Well, the snow is starting to melt and the air smells like spring… That’s how Kate’s email began this morning (yesterday afternoon New York time). I was at once overcome with envy and nostalgia for that revivifying time when you feel the change in the air like the scent of hope and you know you’ve made it through the harshest of seasons. Pretty soon the first bulbs will be pushing through the melt-sodden earth. Here in Brisbane the harshest season is Summer, and we’re not through it yet; it seems to have saved its heaviest artillery for one bloody last stand. I don’t know if it’s age, my general malaise, or if all those southern summers I missed while living overseas made me soft, but I’ve really struggled with this latest one. Over in Upstate New York, of course, it’s been, by all accounts, an even harsher Winter than the one I lived through in 2014. That was the most consistently cold I’ve ever been, but it wasn’t just the temperatures, it was the grey, the gloom, the oppressive monotony of the …
Life is funny, eh? I’ve been reviewing and (groan) re-editing some of my photos from my two years in Korea. And inevitably recalling my time there: the odd adventure, spells of solace among flowers and insects or half-starved dogs, but mostly the grinding monotony of much of each workday, the unspeakable (though I do speak about it a lot) horror of the Korean middle-school classroom, the tired-out or just-plain-wrung-dry landscapes, domino rows of identical apartment blocks, the mess and trash and tormented waterways — and my two birthdays there.
A few weeks ago I got up early one morning, turned on my GPS, stuck it in my pocket, and went about my business. When I slumped back indoors sometime after dusk, barely able to stand upright, I had done exactly seven miles of business — all of them in the yard here.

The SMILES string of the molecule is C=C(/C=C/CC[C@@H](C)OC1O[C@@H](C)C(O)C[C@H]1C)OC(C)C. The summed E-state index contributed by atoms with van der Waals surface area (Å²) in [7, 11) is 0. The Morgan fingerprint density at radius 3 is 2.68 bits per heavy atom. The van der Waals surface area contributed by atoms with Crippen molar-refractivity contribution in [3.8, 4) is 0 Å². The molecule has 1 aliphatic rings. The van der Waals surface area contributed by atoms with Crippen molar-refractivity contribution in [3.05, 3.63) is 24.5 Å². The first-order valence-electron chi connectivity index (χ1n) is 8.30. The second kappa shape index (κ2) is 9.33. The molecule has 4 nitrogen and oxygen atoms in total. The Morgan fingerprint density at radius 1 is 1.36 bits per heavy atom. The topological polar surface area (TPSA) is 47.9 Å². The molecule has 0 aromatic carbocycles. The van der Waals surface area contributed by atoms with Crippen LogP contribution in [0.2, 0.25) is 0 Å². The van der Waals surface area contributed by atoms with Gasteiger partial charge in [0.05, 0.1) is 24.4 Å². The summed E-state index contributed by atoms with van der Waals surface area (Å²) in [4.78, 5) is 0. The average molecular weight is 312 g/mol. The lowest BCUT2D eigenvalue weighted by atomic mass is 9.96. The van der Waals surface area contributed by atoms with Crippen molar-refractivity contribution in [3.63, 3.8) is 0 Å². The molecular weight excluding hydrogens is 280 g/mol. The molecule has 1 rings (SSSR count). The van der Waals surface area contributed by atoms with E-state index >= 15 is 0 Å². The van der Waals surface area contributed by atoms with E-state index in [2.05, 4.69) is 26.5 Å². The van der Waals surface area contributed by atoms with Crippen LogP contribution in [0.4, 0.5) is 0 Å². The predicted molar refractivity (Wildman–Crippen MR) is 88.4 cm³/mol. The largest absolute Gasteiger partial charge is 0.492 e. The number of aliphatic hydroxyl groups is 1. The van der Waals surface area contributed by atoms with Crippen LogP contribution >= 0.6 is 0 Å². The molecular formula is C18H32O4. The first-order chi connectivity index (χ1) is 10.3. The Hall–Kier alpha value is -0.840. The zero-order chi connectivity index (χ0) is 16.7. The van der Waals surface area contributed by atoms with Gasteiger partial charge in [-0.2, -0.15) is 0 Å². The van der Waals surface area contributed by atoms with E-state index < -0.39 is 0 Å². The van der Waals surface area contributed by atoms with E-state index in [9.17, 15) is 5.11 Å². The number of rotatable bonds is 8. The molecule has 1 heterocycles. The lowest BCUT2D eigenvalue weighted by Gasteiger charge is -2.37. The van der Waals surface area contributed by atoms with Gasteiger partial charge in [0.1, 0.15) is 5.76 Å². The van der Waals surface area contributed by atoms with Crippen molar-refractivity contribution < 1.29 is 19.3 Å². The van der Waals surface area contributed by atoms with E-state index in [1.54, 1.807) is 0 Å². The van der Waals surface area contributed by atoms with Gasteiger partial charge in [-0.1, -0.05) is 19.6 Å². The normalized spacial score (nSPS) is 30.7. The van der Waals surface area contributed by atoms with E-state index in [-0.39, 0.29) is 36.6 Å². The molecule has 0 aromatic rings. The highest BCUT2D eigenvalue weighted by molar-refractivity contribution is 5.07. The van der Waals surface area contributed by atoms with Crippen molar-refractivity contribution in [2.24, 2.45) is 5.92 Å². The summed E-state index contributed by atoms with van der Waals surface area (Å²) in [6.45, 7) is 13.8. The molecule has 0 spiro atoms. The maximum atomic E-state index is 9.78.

With just under a week remaining in Queensland, I’ve enjoyed every day since “resolving” the passport problem and allowing myself to relax and soak in the sunshine and the very mellow Easter-holiday atmosphere.
I’ve been back in Brisbane a few days: visa stuff. It’s good to be here, and Easter in South-East Queensland brings the best weather all year, but the trip hasn’t been without its traumas, and I don’t just mean the flying part.
Hi, all. I’ve been a bad, bad blogger again, but hopefully I can get back in the groove after perhaps my longest break from posting since embarking on the crazy roller-coaster ride that is walking-blogging. A lot’s been happening, and this isn’t the time or place to fill you in on all of it: I’m tapping this with my laptop perched atop my, er, lap, in the waiting area of Dallas/Fort Worth International Airport.